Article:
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Discussion Starter #1
Here's the rundown: 2008 Mazda 3s manual hatchback:

It started with stumbling/stuttering issues at around 2000-2500rpm while cruising, light throttle, maintaining speed with traffic flow. No codes thrown. Looking around the forums, it seemed like cleaning the MAF sensor was the consensus, so I tried that. Cleaned it with MAF Sensor Cleaner, let it dry, reinstalled it, and OH-MY-GOD-IT'S-SO-MUCH-WORSE. The mild stutter or stumble became a full-on bog, cough, die-at-idle, hell-to-keep-running kind of issue, and immediately threw the P0102 low voltage code.

I replaced the MAF sensor with an aftermarket parts store unit, but that didn't do the trick. My wife was out of town at the time, so using her car as my baseline and guinea pig wasn't an option.

Fast forward to this morning, when I finally had access to both cars and time to play. I pulled the original OEM sensor from my wife's car, plugged my original unit into hers, and drove it for about 30 minutes. No issues at all. No stumbling, no codes, no problems. That's good. That indicates that the original unit wasn't faulty in the first place.

Now the acid test: I put her known-good OEM unit into my problem-prone car, and went out to drive the same loop. I had to abort pretty quickly and head back to the house, because the stuttering and bogging came on just as soon as the engine warmed up, and the car died several times when I had to stop for red lights.

The P0102 code came back, of course, just as it has done every time since I cleaned the original sensor last weekend.

No other codes have popped up.

This leads me to believe that I have a faulty wire in the MAF sensor's harness. Has anyone else had similar experiences and found the solution to be something else, something I haven't considered?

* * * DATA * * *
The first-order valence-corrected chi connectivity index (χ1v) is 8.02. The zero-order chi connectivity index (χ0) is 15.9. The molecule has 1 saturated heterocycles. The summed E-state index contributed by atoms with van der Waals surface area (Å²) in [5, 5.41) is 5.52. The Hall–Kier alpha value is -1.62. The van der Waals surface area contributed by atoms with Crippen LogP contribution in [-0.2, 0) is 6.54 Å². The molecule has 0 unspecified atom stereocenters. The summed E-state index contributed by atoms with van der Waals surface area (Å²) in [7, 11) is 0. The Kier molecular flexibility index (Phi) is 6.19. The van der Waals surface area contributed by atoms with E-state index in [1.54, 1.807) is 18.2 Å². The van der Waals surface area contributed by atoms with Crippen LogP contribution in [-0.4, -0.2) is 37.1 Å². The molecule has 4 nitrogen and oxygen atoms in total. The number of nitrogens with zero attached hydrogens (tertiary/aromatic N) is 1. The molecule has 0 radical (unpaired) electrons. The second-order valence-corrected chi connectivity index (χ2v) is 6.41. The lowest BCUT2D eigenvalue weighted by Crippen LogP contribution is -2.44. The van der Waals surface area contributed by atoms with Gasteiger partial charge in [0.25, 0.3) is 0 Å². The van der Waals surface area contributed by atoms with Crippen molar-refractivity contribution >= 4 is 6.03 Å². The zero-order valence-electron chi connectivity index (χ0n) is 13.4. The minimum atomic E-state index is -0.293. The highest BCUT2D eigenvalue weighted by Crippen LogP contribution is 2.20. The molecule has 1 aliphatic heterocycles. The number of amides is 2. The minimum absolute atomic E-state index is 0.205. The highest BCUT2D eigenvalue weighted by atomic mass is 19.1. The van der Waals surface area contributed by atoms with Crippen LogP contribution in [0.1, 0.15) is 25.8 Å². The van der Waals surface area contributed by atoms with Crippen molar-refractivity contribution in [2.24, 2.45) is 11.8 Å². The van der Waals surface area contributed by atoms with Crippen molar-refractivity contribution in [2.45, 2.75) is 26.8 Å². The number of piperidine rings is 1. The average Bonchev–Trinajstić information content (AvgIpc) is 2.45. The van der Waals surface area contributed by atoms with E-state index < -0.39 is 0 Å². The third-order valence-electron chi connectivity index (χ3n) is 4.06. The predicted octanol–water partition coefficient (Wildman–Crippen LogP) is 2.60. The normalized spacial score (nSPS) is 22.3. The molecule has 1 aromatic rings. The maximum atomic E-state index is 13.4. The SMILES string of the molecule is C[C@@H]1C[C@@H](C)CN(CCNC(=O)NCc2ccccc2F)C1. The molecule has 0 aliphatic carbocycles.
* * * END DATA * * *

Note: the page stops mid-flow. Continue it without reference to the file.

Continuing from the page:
I'm not really in a position right now to just throw money and new parts at the car, and I'm pretty terrible at troubleshooting electrical stuff (it either works, or it doesn't, in my book. :) ), and if I ever owned a voltmeter, I have no idea where it might be now, or how to properly use it if I could find it. It doesn't help that I really don't have a place where I can properly work on the car for any kind of extended time frame.

Just trying to get ideas and verify if I'm on the right track or not before I try to get it to a shop and let them have a go.

Thanks in advance for any advice and help.
 

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Discussion Starter #2
Dang it - I meant P0102, not 0101. Sorry about that. :(
 

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Discussion Starter #3
Went to a junkyard and found a 2nd-gen 3 with the same MAF sensor connector, and the 2g 3 has about 10" of extra play in the wiring harness for that sensor, so I clipped that out and they charged me nothing for it. Wires were different colors, but I used the old sensor to make sure I was splicing the right wires together. Been four days now, and no codes, no sputtering or dying. Seems to have fixed the issue for the most part.